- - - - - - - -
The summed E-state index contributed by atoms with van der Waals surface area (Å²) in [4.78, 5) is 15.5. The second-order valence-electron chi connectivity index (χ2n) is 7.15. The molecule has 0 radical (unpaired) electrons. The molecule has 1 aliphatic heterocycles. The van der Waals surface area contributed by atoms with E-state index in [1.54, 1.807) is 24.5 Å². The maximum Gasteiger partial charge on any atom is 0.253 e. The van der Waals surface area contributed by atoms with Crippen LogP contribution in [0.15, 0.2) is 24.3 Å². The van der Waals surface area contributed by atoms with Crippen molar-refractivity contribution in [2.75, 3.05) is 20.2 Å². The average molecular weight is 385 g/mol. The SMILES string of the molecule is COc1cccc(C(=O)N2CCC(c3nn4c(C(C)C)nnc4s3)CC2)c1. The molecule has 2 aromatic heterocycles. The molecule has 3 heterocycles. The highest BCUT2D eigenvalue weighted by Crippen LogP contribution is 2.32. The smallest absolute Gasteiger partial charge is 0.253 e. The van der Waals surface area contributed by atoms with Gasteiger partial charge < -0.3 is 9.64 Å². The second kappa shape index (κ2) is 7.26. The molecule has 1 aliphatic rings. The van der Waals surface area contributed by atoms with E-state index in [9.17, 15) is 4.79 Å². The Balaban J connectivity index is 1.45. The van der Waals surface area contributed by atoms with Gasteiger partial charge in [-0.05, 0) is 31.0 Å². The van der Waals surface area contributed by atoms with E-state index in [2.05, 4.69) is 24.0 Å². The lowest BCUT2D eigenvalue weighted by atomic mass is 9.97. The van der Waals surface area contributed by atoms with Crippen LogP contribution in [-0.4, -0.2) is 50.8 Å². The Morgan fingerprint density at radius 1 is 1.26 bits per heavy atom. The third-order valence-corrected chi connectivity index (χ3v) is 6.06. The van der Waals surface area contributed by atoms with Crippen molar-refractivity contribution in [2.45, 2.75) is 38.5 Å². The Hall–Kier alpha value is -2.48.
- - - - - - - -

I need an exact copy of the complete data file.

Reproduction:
The summed E-state index contributed by atoms with van der Waals surface area (Å²) in [4.78, 5) is 15.5. The second-order valence-electron chi connectivity index (χ2n) is 7.15. The molecule has 0 radical (unpaired) electrons. The molecule has 1 aliphatic heterocycles. The van der Waals surface area contributed by atoms with E-state index in [1.54, 1.807) is 24.5 Å². The maximum Gasteiger partial charge on any atom is 0.253 e. The van der Waals surface area contributed by atoms with Crippen LogP contribution in [0.15, 0.2) is 24.3 Å². The van der Waals surface area contributed by atoms with Crippen molar-refractivity contribution in [2.75, 3.05) is 20.2 Å². The average molecular weight is 385 g/mol. The SMILES string of the molecule is COc1cccc(C(=O)N2CCC(c3nn4c(C(C)C)nnc4s3)CC2)c1. The molecule has 2 aromatic heterocycles. The molecule has 3 heterocycles. The highest BCUT2D eigenvalue weighted by Crippen LogP contribution is 2.32. The smallest absolute Gasteiger partial charge is 0.253 e. The van der Waals surface area contributed by atoms with Gasteiger partial charge < -0.3 is 9.64 Å². The second kappa shape index (κ2) is 7.26. The molecule has 1 aliphatic rings. The van der Waals surface area contributed by atoms with E-state index in [9.17, 15) is 4.79 Å². The Balaban J connectivity index is 1.45. The van der Waals surface area contributed by atoms with Gasteiger partial charge in [-0.05, 0) is 31.0 Å². The van der Waals surface area contributed by atoms with E-state index in [2.05, 4.69) is 24.0 Å². The lowest BCUT2D eigenvalue weighted by atomic mass is 9.97. The van der Waals surface area contributed by atoms with Crippen LogP contribution in [-0.4, -0.2) is 50.8 Å². The Morgan fingerprint density at radius 1 is 1.26 bits per heavy atom. The third-order valence-corrected chi connectivity index (χ3v) is 6.06. The van der Waals surface area contributed by atoms with Crippen molar-refractivity contribution in [2.45, 2.75) is 38.5 Å². The Hall–Kier alpha value is -2.48.